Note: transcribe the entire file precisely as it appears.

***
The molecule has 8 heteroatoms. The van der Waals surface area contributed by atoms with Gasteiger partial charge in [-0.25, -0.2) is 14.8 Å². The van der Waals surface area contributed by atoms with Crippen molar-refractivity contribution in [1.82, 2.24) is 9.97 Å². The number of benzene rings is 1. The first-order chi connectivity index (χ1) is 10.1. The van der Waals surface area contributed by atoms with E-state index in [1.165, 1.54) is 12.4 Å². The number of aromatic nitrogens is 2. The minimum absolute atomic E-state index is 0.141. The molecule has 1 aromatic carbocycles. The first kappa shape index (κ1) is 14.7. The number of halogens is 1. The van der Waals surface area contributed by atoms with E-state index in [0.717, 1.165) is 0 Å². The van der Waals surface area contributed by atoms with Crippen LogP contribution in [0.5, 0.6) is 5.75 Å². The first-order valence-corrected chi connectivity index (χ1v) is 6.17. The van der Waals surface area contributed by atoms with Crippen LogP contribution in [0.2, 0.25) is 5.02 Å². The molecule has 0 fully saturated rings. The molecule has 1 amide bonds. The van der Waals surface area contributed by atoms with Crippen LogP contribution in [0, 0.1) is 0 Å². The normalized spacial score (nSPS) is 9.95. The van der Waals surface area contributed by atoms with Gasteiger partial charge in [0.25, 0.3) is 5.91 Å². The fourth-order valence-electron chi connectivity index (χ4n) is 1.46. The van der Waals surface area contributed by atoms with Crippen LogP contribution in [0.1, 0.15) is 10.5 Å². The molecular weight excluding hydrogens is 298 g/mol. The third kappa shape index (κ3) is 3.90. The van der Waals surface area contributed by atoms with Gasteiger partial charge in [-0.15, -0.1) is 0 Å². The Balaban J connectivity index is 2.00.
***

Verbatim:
The molecule has 8 heteroatoms. The van der Waals surface area contributed by atoms with Gasteiger partial charge in [-0.25, -0.2) is 14.8 Å². The van der Waals surface area contributed by atoms with Crippen molar-refractivity contribution in [1.82, 2.24) is 9.97 Å². The number of benzene rings is 1. The first-order chi connectivity index (χ1) is 10.1. The van der Waals surface area contributed by atoms with E-state index in [1.165, 1.54) is 12.4 Å². The number of aromatic nitrogens is 2. The minimum absolute atomic E-state index is 0.141. The molecule has 1 aromatic carbocycles. The first kappa shape index (κ1) is 14.7. The number of halogens is 1. The van der Waals surface area contributed by atoms with E-state index in [0.717, 1.165) is 0 Å². The van der Waals surface area contributed by atoms with Crippen LogP contribution in [0.5, 0.6) is 5.75 Å². The first-order valence-corrected chi connectivity index (χ1v) is 6.17. The van der Waals surface area contributed by atoms with Crippen LogP contribution in [0.2, 0.25) is 5.02 Å². The molecule has 0 fully saturated rings. The molecule has 1 amide bonds. The van der Waals surface area contributed by atoms with Crippen LogP contribution in [0, 0.1) is 0 Å². The normalized spacial score (nSPS) is 9.95. The van der Waals surface area contributed by atoms with Gasteiger partial charge in [0.25, 0.3) is 5.91 Å². The fourth-order valence-electron chi connectivity index (χ4n) is 1.46. The van der Waals surface area contributed by atoms with Crippen LogP contribution in [0.1, 0.15) is 10.5 Å². The molecular weight excluding hydrogens is 298 g/mol. The third kappa shape index (κ3) is 3.90. The van der Waals surface area contributed by atoms with Gasteiger partial charge in [-0.15, -0.1) is 0 Å². The Balaban J connectivity index is 2.00.